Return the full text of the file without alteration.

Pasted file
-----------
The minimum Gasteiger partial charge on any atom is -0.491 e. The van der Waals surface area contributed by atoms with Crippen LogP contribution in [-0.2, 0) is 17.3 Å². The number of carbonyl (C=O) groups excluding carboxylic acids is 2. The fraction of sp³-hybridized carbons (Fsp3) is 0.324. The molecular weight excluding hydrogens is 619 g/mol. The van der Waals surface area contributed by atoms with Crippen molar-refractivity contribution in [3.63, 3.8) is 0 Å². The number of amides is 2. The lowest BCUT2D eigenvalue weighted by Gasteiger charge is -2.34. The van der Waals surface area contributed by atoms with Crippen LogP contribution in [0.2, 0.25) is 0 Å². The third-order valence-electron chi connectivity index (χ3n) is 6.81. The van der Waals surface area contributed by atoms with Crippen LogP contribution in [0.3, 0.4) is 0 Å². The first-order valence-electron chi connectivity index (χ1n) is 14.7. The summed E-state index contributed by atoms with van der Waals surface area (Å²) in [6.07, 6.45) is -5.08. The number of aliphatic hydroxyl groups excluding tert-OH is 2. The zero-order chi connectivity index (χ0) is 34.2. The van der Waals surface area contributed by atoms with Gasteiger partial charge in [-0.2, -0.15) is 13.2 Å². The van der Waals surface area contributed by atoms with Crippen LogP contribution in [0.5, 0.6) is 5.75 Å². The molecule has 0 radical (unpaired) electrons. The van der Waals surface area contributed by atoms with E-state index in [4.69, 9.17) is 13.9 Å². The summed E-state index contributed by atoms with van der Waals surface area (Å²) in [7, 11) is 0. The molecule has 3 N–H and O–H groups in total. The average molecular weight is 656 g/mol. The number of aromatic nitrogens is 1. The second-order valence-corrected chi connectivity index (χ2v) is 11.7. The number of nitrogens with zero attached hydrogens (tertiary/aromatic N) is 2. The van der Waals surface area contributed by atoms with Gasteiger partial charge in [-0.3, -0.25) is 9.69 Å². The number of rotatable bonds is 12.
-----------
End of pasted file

The minimum Gasteiger partial charge on any atom is -0.491 e. The van der Waals surface area contributed by atoms with Crippen LogP contribution in [-0.2, 0) is 17.3 Å². The number of carbonyl (C=O) groups excluding carboxylic acids is 2. The fraction of sp³-hybridized carbons (Fsp3) is 0.324. The molecular weight excluding hydrogens is 619 g/mol. The van der Waals surface area contributed by atoms with Crippen molar-refractivity contribution in [3.63, 3.8) is 0 Å². The number of amides is 2. The lowest BCUT2D eigenvalue weighted by Gasteiger charge is -2.34. The van der Waals surface area contributed by atoms with Crippen LogP contribution in [0.2, 0.25) is 0 Å². The third-order valence-electron chi connectivity index (χ3n) is 6.81. The van der Waals surface area contributed by atoms with Crippen LogP contribution in [0.3, 0.4) is 0 Å². The first-order valence-electron chi connectivity index (χ1n) is 14.7. The summed E-state index contributed by atoms with van der Waals surface area (Å²) in [6.07, 6.45) is -5.08. The number of aliphatic hydroxyl groups excluding tert-OH is 2. The zero-order chi connectivity index (χ0) is 34.2. The van der Waals surface area contributed by atoms with Gasteiger partial charge in [-0.2, -0.15) is 13.2 Å². The van der Waals surface area contributed by atoms with Crippen LogP contribution in [0.5, 0.6) is 5.75 Å². The molecule has 0 radical (unpaired) electrons. The van der Waals surface area contributed by atoms with E-state index in [4.69, 9.17) is 13.9 Å². The summed E-state index contributed by atoms with van der Waals surface area (Å²) in [7, 11) is 0. The molecule has 3 N–H and O–H groups in total. The average molecular weight is 656 g/mol. The number of aromatic nitrogens is 1. The second-order valence-corrected chi connectivity index (χ2v) is 11.7. The number of nitrogens with zero attached hydrogens (tertiary/aromatic N) is 2. The van der Waals surface area contributed by atoms with Gasteiger partial charge in [-0.3, -0.25) is 9.69 Å². The number of rotatable bonds is 12.